• In 2013, Jay Bilas claimed that the NCAA was taking advantage of individual players through jersey sales in its store. Specifically, he typed the names of several top college football players, among them Tajh Boyd, Teddy Bridgewater, Jadeveon Clowney, Johnny Manziel, and AJ McCarron, into the search engine of the NCAA's official online store. The search results returned corresponding numbered team jerseys. The NCAA subsequently removed the team jerseys listed on its site.THESIS, Swaim, Norman M., Factors influencing college basketball players to attend selected NCAA Division I colleges, NCAA Division II colleges or NAIA colleges or NCAA Division III colleges, Iowa State University, 10.31274/rtd-180813-7435,
  • In March 2014, four players filed a class action antitrust lawsuit, alleging that the NCAA and its five dominant conferences are an "unlawful cartel". The suit charges that NCAA caps on the value of athletic scholarships have "illegally restricted the earning power of football and men's basketball players while making billions off their labor".{{Citation|chapter=Porter, Leonard Keith, (born 17 March 1952), Chairman, eAsset Management, since 2014|date=2007-12-01|publisher=Oxford University Press|doi=10.1093/ww/9780199540884.013.59364|title=Who's Who}} Tulane University Sports Law Program Director Gabe Feldman called the suit "an instantly credible threat to the NCAA." On September 30, 2015, the U.S. Court of Appeals for the Ninth Circuit ruled that limiting compensation to the cost of an athlete's attendance at a university was sufficient. It simultaneously ruled against a federal judge's proposal to pay student athletes $5,000 per year in deferred compensation.JOURNAL, New York Times New York City Poll, September 2003, 2004-04-21, 10.3886/icpsr03919,

Headquarters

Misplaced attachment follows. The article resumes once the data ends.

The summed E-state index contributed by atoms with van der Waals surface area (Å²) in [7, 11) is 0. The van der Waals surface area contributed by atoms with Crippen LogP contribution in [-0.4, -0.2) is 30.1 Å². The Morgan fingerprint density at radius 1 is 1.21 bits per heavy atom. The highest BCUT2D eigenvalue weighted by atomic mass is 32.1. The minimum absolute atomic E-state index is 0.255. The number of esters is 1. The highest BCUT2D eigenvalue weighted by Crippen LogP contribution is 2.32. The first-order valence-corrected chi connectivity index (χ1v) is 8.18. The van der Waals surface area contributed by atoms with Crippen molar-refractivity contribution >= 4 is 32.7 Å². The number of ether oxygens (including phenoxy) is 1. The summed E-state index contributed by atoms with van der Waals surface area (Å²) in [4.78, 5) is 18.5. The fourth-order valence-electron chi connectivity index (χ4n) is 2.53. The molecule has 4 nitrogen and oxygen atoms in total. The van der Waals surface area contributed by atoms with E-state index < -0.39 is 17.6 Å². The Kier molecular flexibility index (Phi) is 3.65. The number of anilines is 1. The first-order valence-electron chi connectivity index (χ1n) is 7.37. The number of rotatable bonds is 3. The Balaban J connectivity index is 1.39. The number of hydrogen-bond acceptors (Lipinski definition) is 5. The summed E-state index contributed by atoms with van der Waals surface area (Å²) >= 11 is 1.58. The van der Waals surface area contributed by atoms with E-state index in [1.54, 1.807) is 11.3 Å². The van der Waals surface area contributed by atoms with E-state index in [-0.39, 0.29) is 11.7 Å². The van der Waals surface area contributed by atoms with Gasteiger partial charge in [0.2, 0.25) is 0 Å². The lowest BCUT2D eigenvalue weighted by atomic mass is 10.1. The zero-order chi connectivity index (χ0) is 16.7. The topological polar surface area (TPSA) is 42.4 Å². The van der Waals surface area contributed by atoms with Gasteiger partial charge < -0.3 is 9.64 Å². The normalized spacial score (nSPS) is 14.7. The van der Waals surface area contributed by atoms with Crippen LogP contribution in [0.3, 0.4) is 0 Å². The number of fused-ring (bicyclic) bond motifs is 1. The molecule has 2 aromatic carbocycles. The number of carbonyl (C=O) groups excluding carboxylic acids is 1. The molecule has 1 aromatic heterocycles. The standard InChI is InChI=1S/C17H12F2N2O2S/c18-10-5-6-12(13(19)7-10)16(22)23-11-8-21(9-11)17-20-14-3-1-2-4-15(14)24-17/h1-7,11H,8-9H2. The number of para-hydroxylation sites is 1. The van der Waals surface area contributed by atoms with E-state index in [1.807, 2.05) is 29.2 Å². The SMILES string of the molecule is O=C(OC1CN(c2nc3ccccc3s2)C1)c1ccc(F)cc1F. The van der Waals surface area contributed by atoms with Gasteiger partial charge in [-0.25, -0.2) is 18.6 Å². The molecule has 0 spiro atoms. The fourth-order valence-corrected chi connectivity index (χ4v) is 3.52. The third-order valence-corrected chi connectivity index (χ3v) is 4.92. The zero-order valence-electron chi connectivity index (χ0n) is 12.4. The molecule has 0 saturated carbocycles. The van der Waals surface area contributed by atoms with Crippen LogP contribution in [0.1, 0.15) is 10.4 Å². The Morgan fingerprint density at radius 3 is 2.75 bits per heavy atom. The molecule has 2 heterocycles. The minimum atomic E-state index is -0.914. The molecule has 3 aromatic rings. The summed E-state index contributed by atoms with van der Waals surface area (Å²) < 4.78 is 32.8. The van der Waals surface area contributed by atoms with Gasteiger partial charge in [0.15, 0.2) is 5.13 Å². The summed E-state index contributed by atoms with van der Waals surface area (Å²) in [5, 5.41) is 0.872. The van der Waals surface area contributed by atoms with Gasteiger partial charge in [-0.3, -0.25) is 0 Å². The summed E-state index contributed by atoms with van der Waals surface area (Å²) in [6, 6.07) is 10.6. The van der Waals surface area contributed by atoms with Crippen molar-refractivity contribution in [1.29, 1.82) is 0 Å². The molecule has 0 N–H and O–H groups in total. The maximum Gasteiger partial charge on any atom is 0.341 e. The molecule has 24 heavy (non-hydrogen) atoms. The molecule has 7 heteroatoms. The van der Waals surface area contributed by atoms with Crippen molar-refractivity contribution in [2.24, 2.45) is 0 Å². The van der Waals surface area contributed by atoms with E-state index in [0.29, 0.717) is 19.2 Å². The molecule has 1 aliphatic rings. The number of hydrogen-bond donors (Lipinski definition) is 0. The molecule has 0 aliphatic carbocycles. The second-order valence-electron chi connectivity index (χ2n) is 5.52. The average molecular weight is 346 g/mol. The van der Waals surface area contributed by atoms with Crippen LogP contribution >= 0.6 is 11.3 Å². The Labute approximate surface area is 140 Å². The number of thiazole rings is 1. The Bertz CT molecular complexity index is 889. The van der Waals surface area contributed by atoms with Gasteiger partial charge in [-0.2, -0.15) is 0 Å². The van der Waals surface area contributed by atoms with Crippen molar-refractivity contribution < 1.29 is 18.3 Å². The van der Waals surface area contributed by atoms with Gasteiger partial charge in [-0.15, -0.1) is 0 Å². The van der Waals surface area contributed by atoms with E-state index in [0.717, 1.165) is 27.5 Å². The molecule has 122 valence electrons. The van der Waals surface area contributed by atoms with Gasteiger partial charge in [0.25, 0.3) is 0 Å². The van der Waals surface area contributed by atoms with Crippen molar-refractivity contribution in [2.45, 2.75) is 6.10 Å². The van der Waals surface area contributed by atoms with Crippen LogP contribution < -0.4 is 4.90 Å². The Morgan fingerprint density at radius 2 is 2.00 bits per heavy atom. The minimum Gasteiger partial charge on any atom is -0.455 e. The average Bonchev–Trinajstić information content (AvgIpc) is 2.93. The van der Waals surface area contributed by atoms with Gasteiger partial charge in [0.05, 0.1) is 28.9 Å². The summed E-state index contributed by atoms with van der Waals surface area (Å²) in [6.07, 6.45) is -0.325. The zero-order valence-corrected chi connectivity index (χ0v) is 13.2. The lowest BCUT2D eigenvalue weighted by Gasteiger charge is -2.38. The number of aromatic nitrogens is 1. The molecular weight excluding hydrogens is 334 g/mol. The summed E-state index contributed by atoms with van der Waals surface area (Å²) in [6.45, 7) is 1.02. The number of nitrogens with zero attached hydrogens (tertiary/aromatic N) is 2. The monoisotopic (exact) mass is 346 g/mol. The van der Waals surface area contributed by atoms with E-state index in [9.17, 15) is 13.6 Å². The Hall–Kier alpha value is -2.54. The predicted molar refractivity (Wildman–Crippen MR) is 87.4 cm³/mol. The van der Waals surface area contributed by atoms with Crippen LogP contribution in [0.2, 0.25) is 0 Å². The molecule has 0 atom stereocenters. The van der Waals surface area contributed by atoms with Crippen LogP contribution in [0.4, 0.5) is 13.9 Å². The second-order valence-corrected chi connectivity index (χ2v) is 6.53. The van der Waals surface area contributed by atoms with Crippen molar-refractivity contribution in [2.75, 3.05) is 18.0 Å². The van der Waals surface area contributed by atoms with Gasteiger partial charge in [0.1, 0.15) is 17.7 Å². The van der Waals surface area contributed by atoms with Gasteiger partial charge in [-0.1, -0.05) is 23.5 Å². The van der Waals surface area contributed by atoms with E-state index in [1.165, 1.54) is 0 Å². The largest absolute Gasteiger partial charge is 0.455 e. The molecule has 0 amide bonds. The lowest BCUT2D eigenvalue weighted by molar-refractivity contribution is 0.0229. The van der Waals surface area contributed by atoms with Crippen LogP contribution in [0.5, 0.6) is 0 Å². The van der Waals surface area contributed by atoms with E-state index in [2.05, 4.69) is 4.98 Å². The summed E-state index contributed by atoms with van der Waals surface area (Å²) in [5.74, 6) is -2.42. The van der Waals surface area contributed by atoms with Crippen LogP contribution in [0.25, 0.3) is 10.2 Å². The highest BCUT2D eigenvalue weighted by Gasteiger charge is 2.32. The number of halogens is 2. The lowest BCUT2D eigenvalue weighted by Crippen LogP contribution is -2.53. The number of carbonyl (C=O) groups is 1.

File:National Collegiate Athletic Association National Office, Indianapolis, Indiana, 2016.jpg|thumb|The NCAA's current National Office in IndianapolisIndianapolisThe modern era of the NCAA began in July 1955 when its executive director, Kansas City, Missouri native Walter Byers, moved the organization's headquarters from the LaSalle Hotel in Chicago (where its offices were shared by the headquarters of the Big Ten Conference) to the Fairmount Building at 101 West 11th Street in Downtown Kansas City. The move was intended to separate the NCAA from the direct influence of any individual conference and keep it centrally located.The Fairmount was a block from Municipal Auditorium which had hosted Final Four games in 1940, 1941, and 1942. After Byers moved to Kansas City, the championships would be held in Municipal in 1953, 1954, 1955, 1957, 1961, and 1964.The Fairmount office consisted of three rooms with no air conditioning. Byers' staff consisted of four people: an assistant, two secretaries, and a bookkeeper.WEB,weblinkweblink" title="wayback.archive-it.org/all/20140916223208weblink">weblink yes, September 16, 2014, Growth of NCAA Apparent; But Optimism Still Abounds, NCAA News, June 15, 1973, November 6, 2009, mdy-all, In 1964, it moved three blocks away to offices in the Midland Theatre. In 1973, it moved to 6299 Nall at Shawnee Mission Parkway in suburban Mission, Kansas in a $1.2 million building on {{convert|3.4|acre|m2}}. In 1989, it moved {{convert|6|mi}} farther south to 6201 College Boulevard in Overland Park, Kansas. The new building was on {{convert|11.35|acre|m2}} and had {{convert|130000|sqft|m2}} of space.WEB,weblinkweblink" title="wayback.archive-it.org/all/20140916223210weblink">weblink yes, September 16, 2014, NCAA will move in 1989 to Overland Park, Kansas - NCAA News - May 4, 1988, mdy-all, The NCAA was dissatisfied with its Johnson County, Kansas suburban location noting that its location on the south edges of the Kansas City suburbs was more than 40 minutes from Kansas City International Airport. They also noted that the suburban location was not drawing visitors to its new visitors' centre.WEB,weblink Final Four: Indianapolis competes with Dallas, Denver and Kansas City for the NCAA's new headquarters, Indiana Business Magazine, Allbusiness.com, March 1, 1997, November 6, 2009, In 1997, it asked for bids for a new headquarters. Various cities competed for a new headquarters with the two finalists being Kansas City and Indianapolis. Kansas City proposed to relocate the NCAA back downtown near the Crown Center complex and would locate the visitors' centre in Union Station. However Kansas City's main sports venue Kemper Arena was nearly 30 years old. Indianapolis argued that it was in fact more central than Kansas City in that two-thirds of the members are east of the Mississippi River. The 50,000-seat RCA Dome far eclipsed the 17,000-seat Kemper Arena. In 1999, the NCAA moved its 300-member staff to its new headquarters in the White River State Park in a four-story {{convert|140000|sqft|m2|adj=on}} facility on the west edge of downtown Indianapolis, Indiana. Adjacent to the headquarters is the {{convert|35000|sqft|m2|adj=on}} NCAA Hall of Champions.WEB,weblinkweblink" title="archive.today/20140411013440weblink">weblink yes, April 11, 2014, NCAA headquarters in Indianapolis to open July 26, July 15, 1999, NCAA,